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J Korean Bal Soc > Volume 3(2); 2004 > Article
Journal of the Korean Balance Society 2004;3(2): 438-438.
Rotational Vertebral Artery Syndrome
Hee-Young Shin, M.D.
Rotational Vertebral Artery Syndrome
Hee-Young Shin, M.D., Kwang-Dong Choi, M.D., Oh-Ki Kwon, M.D., Seong-Ho Park, M.D., Ji Soo Kim, M.D.
Department of Neurology and Neurosurgery, Seoul National University, College of Medicine; Neuroscience Center, Seoul National University Bundang Hospital
Backgrund and Objective:   To characterize clinical features of the rotational vertebral artery syndrome. The syndrome of rotational vertebral artery occlusion is characterized by recurrent attacks of vertigo, nystagmus, and ataxia, which have been ascribed to compression of the dominant vertebral artery, usually at the atlantoaxial joint, which is usually induced by head turning toward the contralateral side.
Materials and Methods:   Of the patients who had been evaluated in the Neurotology/Neuro-ophthalmology Clinic of Seoul National University Bundang Hospital from June, 2003 to October, 2004, four patients with a diagnosis of the rotational vertebral artery syndrome were included. All the Patients received full bedside neurotolgical evaluation by one of the author, which included the tests for spontaneous, gaze-evoked, vibration-induced, head shaking, and positioning/positional nystagmus, and head thrust test in addition to routine neurological examination. For positional/positioning nystagmus, patients bent down, straightened up, and turned their head to either side while sitting. And the patients were moved from sitting to lying down on their back. Subsequently, the head was turned to either side while lying down. The patient also underwent both Hallpikes and straight head hanging test. Each position was maintained at least for 30s. The nystagmus was observed on the video monitor by using video goggles with or without visual fixation. Eye movements were also measured by using three dimensional video-oculography (SMI, Germany).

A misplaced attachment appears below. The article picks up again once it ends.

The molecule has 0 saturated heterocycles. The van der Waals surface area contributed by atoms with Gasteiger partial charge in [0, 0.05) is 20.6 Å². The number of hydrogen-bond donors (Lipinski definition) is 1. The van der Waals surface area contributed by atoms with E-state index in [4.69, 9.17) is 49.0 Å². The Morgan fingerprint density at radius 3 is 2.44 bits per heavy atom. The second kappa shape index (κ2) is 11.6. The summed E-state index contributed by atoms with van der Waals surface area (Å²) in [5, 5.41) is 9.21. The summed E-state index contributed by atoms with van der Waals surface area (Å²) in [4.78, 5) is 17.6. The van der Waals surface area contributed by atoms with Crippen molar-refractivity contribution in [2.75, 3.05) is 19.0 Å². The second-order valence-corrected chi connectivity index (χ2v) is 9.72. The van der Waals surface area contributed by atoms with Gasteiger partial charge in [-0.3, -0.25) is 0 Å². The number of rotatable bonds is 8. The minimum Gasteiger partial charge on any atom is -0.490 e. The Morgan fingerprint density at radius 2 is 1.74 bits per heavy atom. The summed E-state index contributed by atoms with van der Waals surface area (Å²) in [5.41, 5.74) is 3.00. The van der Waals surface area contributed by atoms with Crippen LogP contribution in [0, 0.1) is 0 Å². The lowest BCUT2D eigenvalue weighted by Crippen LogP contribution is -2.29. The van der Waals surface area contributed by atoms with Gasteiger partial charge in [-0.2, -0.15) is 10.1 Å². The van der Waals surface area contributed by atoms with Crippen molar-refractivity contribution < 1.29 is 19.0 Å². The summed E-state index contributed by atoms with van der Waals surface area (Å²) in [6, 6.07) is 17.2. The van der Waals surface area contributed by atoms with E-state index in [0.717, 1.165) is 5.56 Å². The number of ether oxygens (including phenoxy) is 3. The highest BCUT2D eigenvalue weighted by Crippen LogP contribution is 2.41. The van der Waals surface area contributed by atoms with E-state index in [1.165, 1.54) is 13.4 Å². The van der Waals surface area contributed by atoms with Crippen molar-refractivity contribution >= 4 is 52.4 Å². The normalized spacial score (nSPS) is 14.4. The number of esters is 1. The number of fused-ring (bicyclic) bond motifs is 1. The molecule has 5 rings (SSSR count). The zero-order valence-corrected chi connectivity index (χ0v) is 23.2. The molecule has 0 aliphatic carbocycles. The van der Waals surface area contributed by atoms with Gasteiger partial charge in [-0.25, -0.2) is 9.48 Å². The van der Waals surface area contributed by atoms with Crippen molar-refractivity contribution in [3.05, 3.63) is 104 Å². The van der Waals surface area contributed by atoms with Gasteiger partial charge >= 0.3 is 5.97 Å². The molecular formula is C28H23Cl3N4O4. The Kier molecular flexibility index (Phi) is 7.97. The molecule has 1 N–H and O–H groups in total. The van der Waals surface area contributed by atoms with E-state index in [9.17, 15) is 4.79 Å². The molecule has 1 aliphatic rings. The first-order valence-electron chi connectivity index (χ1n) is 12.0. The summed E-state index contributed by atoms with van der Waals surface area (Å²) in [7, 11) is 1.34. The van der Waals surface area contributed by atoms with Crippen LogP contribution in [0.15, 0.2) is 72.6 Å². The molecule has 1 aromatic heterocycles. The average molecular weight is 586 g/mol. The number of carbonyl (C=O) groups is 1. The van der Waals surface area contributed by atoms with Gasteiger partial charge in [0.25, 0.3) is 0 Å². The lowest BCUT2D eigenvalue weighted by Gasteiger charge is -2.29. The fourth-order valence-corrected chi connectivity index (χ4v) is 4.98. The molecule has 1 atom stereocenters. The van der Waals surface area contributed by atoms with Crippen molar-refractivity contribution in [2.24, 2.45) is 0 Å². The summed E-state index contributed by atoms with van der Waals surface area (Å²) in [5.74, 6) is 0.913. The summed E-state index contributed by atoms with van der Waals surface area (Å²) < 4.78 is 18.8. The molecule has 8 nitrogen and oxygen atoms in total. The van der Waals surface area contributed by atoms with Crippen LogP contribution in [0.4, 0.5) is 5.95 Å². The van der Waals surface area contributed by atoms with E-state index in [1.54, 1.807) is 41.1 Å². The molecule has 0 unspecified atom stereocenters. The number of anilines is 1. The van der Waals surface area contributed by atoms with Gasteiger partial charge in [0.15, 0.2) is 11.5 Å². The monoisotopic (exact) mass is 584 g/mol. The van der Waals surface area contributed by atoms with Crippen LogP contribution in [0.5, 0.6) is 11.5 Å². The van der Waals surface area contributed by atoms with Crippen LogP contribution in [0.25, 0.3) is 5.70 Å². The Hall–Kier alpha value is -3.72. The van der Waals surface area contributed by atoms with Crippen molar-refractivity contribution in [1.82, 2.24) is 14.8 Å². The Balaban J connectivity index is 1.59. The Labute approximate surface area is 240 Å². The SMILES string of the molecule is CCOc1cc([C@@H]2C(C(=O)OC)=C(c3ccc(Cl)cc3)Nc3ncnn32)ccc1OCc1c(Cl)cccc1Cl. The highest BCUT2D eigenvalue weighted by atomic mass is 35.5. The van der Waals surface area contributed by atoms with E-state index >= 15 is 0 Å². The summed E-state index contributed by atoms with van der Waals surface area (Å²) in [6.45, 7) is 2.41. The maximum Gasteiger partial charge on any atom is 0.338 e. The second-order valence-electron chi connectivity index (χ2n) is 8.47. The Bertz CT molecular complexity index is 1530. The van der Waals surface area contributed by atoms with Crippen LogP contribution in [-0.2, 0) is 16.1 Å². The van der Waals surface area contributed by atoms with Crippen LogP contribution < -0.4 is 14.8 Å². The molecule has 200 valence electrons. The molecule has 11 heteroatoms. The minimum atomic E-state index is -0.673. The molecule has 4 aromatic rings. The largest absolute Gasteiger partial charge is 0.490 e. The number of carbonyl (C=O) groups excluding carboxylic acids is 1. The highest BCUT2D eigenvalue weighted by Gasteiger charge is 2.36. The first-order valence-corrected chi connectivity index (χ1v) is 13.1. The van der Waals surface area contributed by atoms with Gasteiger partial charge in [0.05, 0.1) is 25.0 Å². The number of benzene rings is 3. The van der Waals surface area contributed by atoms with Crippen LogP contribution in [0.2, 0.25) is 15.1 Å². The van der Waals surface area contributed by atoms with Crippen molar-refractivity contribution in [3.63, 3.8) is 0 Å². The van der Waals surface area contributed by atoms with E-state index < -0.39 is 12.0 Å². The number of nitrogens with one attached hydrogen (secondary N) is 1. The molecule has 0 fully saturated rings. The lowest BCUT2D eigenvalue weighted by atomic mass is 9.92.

Results:   Of the four patients, three showed vertical nystagmus several seconds after head rotation toward one side while either sitting or lying down. The other patient developed mixed horizontal, torsional, and vertical nystagmus with the horizontal component beating toward the side of the compressed vertebral artery. Two patients showed reversal of the nystagmus even though the rotated head posture was maintained. While the vertigo and nystagmus were induced during both sitting and lying down in three patients, those developed only during sitting in one patient. In two patients, transient tinnitus accompanied the vertigo. In all patients, the vertebral artery was hypoplastic in one side. In three patients with symptoms while lying down, dynamic angiography documented compression or occlusion of the vertebral artery at the atlantoaxial junction.
Conclusion:   In view of the different patterns of nystagmus, various mechanisms may be involved in the generation of symptoms in rotational vertebral artery syndrome. This syndrome may result from excitation or suppression of the vestibular structures in the lower brainstem, caudal cerebellum, or peripheral labyrinth. This syndrome should be considered as a differential diagnosis in patients with positional vertigo, especially while sitting or standing.
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